1. Hi Amira, very cool, very refreshing. :-) Thanks for the comment.

      Delete
  12. What a nice early fall cocktail. Nice simple ingredients. Have a wonderful holiday weekend!

    ReplyDelete
    Replies
    1. Hi MJ, it's a delightful drink. :-) Thanks for the comment, and have a great weekend!

      Delete
  13. Love chartreuse. We only use the green and I'm not sure but I think it is also higher proof. Have never tried it in combo with grapefruit juice but I'm willing to try. And no need to twist my arm!

    ReplyDelete
    Replies
    1. Hi Abbe, the green is much higher proof than the yellow. And glad I won't have to twist your arm to try this! :-) Thanks for the comment.

      Delete
  14. La Grand Chartreuse is (I think) still a monastery, but I think the drink is made elsewhere these days. That part of the Alps (which have their own name) is incredibly beautiful. We used to drink Chartreuse sometimes because of the memory of the scenery.

    best... mae at maefood.blogspot.com

    ReplyDelete
    Replies
    1. Hi Mae, production of Chartreuse moved to Spain I believe twice over the years, but I think it's back in Voiron these days (would have to check up on that, though; could well be wrong). We haven't been to that part of France -- would love to visit! Thanks for the comment.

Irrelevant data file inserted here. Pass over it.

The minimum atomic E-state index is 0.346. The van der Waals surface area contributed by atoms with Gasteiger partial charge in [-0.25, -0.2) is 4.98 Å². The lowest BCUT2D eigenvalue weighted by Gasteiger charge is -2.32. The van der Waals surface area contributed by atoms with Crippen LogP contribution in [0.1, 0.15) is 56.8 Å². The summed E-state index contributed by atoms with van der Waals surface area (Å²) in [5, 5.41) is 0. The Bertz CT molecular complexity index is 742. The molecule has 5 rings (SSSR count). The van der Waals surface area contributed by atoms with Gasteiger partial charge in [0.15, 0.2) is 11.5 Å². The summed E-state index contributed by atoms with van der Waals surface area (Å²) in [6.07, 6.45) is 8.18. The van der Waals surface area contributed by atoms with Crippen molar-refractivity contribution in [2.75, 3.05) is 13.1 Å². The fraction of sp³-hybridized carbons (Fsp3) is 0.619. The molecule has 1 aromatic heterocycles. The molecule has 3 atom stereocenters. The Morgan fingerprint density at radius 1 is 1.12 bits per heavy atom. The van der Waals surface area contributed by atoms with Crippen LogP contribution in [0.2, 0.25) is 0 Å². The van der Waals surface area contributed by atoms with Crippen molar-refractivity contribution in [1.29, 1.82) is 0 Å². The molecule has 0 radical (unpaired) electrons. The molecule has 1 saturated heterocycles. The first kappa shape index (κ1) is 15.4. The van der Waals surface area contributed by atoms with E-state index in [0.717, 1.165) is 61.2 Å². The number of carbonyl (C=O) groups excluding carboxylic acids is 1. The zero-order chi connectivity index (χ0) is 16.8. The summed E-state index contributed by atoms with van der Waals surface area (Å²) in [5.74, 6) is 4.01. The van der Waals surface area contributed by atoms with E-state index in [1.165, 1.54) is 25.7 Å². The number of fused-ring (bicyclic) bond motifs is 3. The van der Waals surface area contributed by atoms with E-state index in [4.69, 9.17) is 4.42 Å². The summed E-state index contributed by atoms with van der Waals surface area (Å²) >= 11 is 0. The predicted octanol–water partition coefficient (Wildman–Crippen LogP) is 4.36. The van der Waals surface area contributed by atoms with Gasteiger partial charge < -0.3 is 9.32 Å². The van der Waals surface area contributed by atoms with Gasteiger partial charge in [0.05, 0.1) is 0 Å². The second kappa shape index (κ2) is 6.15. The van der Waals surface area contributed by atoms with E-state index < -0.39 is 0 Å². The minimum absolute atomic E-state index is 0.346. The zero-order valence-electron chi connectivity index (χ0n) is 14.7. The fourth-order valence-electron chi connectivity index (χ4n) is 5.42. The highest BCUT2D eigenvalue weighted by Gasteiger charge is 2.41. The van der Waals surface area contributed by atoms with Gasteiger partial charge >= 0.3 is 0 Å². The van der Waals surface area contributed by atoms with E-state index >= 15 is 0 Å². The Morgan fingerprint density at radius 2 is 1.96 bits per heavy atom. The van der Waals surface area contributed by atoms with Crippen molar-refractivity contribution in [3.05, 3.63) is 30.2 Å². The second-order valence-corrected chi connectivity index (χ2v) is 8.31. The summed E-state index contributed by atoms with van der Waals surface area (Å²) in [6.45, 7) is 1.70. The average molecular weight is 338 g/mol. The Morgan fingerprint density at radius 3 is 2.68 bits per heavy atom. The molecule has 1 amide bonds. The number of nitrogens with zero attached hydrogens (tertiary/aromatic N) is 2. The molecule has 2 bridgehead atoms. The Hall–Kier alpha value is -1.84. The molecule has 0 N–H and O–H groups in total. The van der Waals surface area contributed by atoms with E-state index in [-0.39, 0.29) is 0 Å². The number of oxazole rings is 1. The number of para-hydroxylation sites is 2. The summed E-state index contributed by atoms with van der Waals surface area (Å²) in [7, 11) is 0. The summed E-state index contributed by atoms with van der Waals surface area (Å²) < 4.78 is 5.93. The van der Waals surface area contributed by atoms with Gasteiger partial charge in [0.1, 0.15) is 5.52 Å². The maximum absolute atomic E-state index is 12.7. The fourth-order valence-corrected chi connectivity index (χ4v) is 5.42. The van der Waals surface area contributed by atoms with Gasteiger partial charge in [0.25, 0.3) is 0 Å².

Delete
  15. So clever with the puns! I have been in love with Chartreuse since I stayed a while with friends in Grenoble, although have never had the yellow. Maybe it’s time to get out of the cloister and get a bottle!

    ReplyDelete
    Replies
    1. Hi David, if you enjoy Chartreuse and playing with cocktails, I'd get a bottle of yellow for sure. It will last you almost forever, though -- you only use a little at a time. Thanks for the comment.

      Delete
  16. Chartreuse is my favorite spirit and I am excited to try this. The last word has become my go to cocktail but the citrus in this sounds fab!

    ReplyDelete
    Replies
    1. Hi Laura, the Last Word is terrific, isn't it? You'll like this -- loads of nice flavor. :-) Thanks for the comment.